Soil Testing – Why it Matters

Soil testing is the process of measuring and analyzing the presence of important nutrients in the soil. It’s the ket to understanding its current health and fertility level. Basically, a soil test can provide homeowners the information they need to start a fertilization schedule. With periodic soil testing, homeowners can use fertilizer more effectively to help create a healthy garden or lawn.

The Importance Of Soil Testing

As the seed or fruit, fallen leaves, and other plant debris decomposes, the nutrients that a plant needs in order to grow get released back into the soil. When flowers or vegetables are harvested, these nutrients leave the soil and therefore need to be replaced. One way to do that is by fertilizing. However, fertilizing  without knowing the needs of your soil, can actually cause more harm  than good. When you fertilize too little, the plants will not benefit sufficiently. Likewise, too much fertilizing can cause damage to the environment. This is why soil testing becomes essential – you already know what your garden needs.

When To Do A Soil Test

The most ideal time to do a soil test is during the fall season. Most gardeners wait until spring before they start testing their soil. When you send your soil sample at fall, you can get the results faster. As long as the ground is not frozen, even wintertime is a good time to begin this process.

You want to get the results in time so you can make purchases on things such as fertilizer, lime or other matter. If the soil’s pH levels are too low, you can use lime to correct its alkaline level and prepare it for spring planting. Bear in mind that lime takes some time to react with the soil. For this reason, you can always opt to send a sample of the soil test to the testing center at any time and day of the year.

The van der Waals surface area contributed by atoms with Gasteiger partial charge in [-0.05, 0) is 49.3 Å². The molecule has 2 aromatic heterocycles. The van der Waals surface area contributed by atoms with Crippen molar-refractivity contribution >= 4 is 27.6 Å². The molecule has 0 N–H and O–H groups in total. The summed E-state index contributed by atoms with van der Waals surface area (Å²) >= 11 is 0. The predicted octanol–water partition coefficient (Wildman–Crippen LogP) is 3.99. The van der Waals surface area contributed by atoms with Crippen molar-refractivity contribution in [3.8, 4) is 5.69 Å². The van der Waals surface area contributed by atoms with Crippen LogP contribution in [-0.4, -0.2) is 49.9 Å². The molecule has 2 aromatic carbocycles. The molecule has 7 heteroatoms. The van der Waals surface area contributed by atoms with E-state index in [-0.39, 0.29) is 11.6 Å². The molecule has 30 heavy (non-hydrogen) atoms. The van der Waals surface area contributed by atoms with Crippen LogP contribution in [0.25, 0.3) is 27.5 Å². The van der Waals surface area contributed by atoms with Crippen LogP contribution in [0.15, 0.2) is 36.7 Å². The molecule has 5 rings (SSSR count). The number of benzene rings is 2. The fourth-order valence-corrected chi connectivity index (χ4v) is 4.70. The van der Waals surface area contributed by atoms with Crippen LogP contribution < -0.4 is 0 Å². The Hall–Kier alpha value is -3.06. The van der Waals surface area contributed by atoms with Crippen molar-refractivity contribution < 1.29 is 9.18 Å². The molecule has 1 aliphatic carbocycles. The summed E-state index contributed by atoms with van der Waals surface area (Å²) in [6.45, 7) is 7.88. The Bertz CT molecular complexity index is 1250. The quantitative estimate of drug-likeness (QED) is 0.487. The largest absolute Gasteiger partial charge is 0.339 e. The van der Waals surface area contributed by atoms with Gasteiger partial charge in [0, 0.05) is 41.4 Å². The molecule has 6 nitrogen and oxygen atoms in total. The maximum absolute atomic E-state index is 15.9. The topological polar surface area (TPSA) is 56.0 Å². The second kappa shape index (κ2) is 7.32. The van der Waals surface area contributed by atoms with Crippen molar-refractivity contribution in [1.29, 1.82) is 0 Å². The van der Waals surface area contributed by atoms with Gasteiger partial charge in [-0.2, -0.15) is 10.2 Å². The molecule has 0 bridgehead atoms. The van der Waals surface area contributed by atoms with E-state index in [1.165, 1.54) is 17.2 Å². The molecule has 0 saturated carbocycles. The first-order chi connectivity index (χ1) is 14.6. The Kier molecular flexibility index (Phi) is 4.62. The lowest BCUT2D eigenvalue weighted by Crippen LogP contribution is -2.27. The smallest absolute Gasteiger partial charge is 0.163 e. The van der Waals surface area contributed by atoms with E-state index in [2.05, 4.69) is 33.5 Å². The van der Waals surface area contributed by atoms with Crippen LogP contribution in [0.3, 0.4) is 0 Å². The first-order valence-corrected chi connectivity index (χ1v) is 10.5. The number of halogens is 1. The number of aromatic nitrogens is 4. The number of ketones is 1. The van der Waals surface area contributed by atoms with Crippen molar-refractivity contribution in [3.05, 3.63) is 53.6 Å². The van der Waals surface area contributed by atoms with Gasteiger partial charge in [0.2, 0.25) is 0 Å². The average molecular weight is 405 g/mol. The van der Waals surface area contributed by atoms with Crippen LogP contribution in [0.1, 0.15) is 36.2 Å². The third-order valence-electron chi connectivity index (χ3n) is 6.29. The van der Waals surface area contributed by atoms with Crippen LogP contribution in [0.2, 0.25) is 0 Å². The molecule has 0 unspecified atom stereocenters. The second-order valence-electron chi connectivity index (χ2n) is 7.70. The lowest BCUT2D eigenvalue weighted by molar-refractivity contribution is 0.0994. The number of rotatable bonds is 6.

What You Should Test For

It’s important to decide what you should test for in order to achieve the desired results. Here are some basic soil tests that you can do:

pH Test – Determines the soil’s level of alkalinity to acidity. The best level is a pH of 7.

Organic Matter Content Test – Expressed in a percentage, garden soils usually have approximately 4 to 8 percent of organic matter content. Organic matter is essential in providing a place for soil organisms to perform functions such as breaking down the fertilizer and making the fertilizer available to plants.

Cation Exchange Capacity (CEC) Test – This type of test helps determine the availability level of potassium, magnesium, calcium and nitrogen which is in the form of ammonium. It also helps in determining what should be added to change pH if the issue is non-calcium related.

Nutrients Test – This test reveals the availability of every nutrient. One type of nutrient that is emphasized in most laboratories is nitrogen which is the most common limiting nutrient for gardeners and farmers.

Others – At times, laboratories will conduct a test for local conditions such as sodium test which is common among areas that are prone to flooding by salt water. Northern locations can also benefit from this type of test when they become affected by driveway and road salts.

Getting a soil test done is like getting a roadmap for your garden. After all, you and your garden do go on an annual journey together. So taking this extra step and pay big dividends by the year’s end!